We spent a long weekend Down East, which, here in North Carolina, means roughly anywhere between the coast and Interstate 95. More specifically, we were in the vicinity of the Martin-Washington county line for the nuptials of our niece, Jennifer. All in all, it was a nice trip, much better than we had feared it would be.
That’s no reflection on Jennifer, but on the fact that Hurricane Isabel had passed through just nine days before the wedding. Ann’s sister Kaye and her husband, Ronnie, lost power for about three days, which was a crisis in that Kaye had planned to prepare all the food for the reception. (Among the many items on her resume is a successful stint in restaurant management.) They got power back on the 21st, which (barely) gave Kaye, with some help from her and Ann’s mom, the time to get all the cooking done.
When we got there, Ronnie and Kaye put us up in this huge RV that Ronnie took off his mother’s hands after his father died a couple of years ago. Ever since Boy Scouts I haven’t been much for camping, but this thing was nice: audio/video system with monitors up front and in the master bedroom; satellite TV; air-conditioning that WORKED; stove, microwave, fridge and freezer; combination washer/dryer; a shower, even. We spent the weekend partying like rock stars. Well, except for the, you know, booze, dope and groupies.
* * *
Unlike in Greensboro, you could tell a hurricane had been through the greater Plymouth/Jamesville, N.C., metropolitan area. All the back roads were lined with tree debris that clearly had just been hurriedly plowed off the blacktop. Trees were down in yard after yard. Many business signs were damaged or gone. Along U.S. 64 alone, I spotted three churches with significant storm damage, including one whose front portico had collapsed.The area remained under a declared state of emergency while we were there, the relevant ramifications of which were:
- Police were enforcing a 10 p.m. curfew.
- The liquor stores were closed.
These are disturbing circumstances under which to hold any wedding, but particularly a wedding being held in a church with Free Will Baptist in the name.
* * *
Jennifer has always been a sweet-natured girl, so it was not surprising that her bridesmaids (six, plus two honorary) seemed nice as well. Her maid of honor, Amber, and one of her honorary bridesmaids (also from Greensboro, as it turned out), Jamie, stayed with her at Ronnie and Kaye’s, and I was formally introduced to them Saturday morning over breakfast at the island in Kaye’s kitchen, where Hooper and I sat side by side eating breakfast.By way of conversation, I asked Amber how long she had known Jennifer and how they had met.
“We all went to nursing school together,” Amber said, gesturing to include Jamie in the “we,” “so we’ve been pretty much up each other’s butts for the past two years.”
I glanced at Hooper. So did she.
“So to speak,” she added, looking very embarrassed.
“That’d be a medical term, then,” I said, to show there were no hard feelings.
* * *
Victoria, who was serving as flower girl (and who had been waiting for this day since Jennifer had gotten engaged 15 months ago), was thrilled to get to go with the rest of the bridal party to get her hair and makeup professionally done. She had to wear a nightgown (with spaghetti straps) as a shirt because once her hair was done and her hairpiece in place, she’d be unable to pull any clothing over her head.After getting her hair done at the salon, she and the rest of the bridal crew repaired to the (unoccupied) manse at the church for their makeup sessions. V. decided that she wanted purple eyeliner, but the woman doing the makeup decided — wisely, in my uninformed view — that a lighter color would better suit her complexion.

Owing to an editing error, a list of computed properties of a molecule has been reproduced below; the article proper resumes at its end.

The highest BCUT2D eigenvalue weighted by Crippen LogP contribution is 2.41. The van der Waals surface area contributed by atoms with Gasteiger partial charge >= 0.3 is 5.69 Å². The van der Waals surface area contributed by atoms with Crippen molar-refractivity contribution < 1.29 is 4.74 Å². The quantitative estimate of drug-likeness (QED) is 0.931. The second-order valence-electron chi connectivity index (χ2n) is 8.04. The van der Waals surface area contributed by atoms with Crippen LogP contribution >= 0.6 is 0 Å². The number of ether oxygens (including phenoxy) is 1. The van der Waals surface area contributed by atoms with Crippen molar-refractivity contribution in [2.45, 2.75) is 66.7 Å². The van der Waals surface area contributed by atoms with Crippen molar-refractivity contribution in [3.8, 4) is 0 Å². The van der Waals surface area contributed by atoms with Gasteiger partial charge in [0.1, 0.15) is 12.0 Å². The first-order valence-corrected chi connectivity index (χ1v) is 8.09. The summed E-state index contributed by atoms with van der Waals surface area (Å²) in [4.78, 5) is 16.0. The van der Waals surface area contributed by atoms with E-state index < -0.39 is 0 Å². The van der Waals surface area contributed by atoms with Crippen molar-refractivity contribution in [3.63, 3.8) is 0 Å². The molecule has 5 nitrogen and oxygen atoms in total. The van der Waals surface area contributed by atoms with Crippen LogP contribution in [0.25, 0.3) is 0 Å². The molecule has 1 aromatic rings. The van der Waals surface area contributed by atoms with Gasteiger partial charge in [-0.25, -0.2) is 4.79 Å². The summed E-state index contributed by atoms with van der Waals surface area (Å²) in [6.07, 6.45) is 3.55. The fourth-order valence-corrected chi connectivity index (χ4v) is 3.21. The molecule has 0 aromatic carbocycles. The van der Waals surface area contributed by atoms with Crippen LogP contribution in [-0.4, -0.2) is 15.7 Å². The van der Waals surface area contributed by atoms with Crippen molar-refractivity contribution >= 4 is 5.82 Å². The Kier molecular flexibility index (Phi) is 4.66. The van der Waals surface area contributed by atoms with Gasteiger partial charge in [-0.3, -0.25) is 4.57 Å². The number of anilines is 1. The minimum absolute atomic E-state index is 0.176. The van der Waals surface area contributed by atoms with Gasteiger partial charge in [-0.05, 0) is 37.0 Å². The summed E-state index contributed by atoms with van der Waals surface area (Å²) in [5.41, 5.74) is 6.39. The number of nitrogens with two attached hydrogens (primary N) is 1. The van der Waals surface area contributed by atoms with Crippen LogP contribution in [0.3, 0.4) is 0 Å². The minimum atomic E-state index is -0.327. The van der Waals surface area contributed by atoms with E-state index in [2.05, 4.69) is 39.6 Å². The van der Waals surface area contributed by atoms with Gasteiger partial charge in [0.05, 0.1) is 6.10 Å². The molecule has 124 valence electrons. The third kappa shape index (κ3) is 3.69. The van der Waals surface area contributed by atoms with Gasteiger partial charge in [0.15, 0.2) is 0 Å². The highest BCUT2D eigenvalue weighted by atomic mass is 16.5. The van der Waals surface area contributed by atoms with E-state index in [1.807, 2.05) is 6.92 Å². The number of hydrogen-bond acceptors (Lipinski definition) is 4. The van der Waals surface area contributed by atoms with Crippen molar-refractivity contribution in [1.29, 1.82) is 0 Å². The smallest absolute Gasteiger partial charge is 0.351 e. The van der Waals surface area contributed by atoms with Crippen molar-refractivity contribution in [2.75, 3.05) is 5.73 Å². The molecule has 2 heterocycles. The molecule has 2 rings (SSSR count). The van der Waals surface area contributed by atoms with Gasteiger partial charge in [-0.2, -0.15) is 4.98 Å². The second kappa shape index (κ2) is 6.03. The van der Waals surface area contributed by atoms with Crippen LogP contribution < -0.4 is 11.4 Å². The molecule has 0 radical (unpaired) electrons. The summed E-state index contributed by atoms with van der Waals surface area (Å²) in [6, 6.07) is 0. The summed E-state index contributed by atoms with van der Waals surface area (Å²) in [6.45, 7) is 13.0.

When it was done, she looked at me and for only the second time in her life, I thought I could see what she might look like when she has grown up. (The first was on the occasion of her first ballet recital, also an event involving much sturm und drang with respect to hair and makeup.)
After delivering pizza to the bridal party, I took Hooper home for a little nap. When we returned about an hour before the wedding, I asked Victoria how she had liked hanging out with the bridesmaids (all of whom were roughly 20 years older than she).
“It was fun,” the girl who normally can’t stand physical separation from her parents said enthusiastically.
“No kidding,” I said. “What’d you talk about?”
“Oh, weddings and being in a wedding and being a bridesmaid.”
“I see. Anything else?”
* * *
As Official Wedding Videographer, I stood up in the chancel, using Jennifer’s camcorder to shoot the proceedings. The “anthem” played and sung before Ronnie gave Jennifer away was “Butterfly Kisses.” I have never much liked that song, but Ronnie, as seen through a camera close-up, had clearly decided to just take his mind somewhere else lest he shed a tear. Jen wasn’t much better off, but at least she was smiling, too.
* * *After the ceremony, the wedding party released live butterflies from the front steps of the church. They’d been ordered from some outfit in Texas, and no one really knew for sure if they were alive, but when the packages were opened, they all — monarchs, to my uneducated eye — flew off just as healthy as you please, except for one that flew upward in a tight spiral, apparently because of a stuck rudder or whatever you call it on a butterfly.
* * *
We slept in Sunday morning — “in” being 8 a.m. — and then headed home by way of Chapel Hill for the 3rd birthday party of a friend of Hooper and Victoria’s. On the way from there, I got to listen on the radio as the Panthers humbled the Falcons. It was a nice ending to a nice weekend.